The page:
The Tiger Eye 1 detector is now officially on the manifest for the IM-2 mission, the first in a series of commercial flights that will be the first time the U.S. lands on the Moon since 1972 and the Apollo program and the very first instance of the radiation environment measured on the lunar surface by a U.S. Institute
Cosmic rays enters the aperture, is measured at the first detector, then travels through the material being tested in partnership with Geocent. The resulting field is then measured again at the second detector. This allows the SpaRTAN Lab to quantify the energy spectrum of cosmic rays striking the lunar surface and understand how effective the material is for shielding the cosmic ray environment.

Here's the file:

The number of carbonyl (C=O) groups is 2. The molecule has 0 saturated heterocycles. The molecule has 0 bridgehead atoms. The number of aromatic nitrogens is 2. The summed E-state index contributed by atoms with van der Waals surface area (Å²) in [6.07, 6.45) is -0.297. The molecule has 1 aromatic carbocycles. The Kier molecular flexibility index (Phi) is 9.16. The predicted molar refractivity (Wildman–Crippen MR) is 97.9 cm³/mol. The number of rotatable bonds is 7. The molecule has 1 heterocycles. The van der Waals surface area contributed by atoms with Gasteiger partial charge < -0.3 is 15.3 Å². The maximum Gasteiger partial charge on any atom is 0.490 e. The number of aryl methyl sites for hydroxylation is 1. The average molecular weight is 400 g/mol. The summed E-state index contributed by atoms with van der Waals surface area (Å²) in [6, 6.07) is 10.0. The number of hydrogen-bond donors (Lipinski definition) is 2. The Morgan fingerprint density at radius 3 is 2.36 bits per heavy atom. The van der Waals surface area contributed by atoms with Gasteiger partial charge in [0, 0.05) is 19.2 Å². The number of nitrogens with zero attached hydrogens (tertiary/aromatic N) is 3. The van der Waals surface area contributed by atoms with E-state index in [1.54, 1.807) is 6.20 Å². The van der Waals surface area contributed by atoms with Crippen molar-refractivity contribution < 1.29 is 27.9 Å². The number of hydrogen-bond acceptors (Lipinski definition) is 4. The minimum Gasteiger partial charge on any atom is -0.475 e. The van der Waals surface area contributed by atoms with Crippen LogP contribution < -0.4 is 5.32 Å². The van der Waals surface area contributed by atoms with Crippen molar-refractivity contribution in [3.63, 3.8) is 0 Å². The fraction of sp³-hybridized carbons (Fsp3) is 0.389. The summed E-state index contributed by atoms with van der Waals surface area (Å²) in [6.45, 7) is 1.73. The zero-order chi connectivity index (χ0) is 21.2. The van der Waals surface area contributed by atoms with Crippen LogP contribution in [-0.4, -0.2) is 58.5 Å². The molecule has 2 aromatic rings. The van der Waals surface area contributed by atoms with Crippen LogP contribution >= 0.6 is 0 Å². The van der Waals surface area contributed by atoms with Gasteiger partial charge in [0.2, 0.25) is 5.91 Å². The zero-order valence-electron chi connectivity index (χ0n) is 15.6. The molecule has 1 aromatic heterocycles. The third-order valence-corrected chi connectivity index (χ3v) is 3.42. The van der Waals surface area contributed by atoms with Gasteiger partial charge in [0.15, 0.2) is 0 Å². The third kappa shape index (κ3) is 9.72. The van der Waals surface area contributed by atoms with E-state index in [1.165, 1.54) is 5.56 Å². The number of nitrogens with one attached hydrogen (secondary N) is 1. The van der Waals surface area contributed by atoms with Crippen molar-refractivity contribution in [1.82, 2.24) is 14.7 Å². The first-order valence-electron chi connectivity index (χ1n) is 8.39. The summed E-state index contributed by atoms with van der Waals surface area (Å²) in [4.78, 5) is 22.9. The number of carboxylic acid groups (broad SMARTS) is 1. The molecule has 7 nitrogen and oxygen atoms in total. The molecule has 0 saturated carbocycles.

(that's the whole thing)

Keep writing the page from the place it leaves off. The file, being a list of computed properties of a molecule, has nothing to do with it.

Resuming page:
The Tiger Eye flight program at LSU is fully managed by undergraduate engineering and physics students in the SpaRTAN Lab. They drive the detector interface software development and testing, assist with integration onto the launch platform, and serve as Flight Controllers in the TE Mission Control at LSU.
Tiger Eye 1 Project Lead & Flight Director
1st Tiger Eye 1 Project Lead, now off to Fulbright Research Fellowship and then Medical School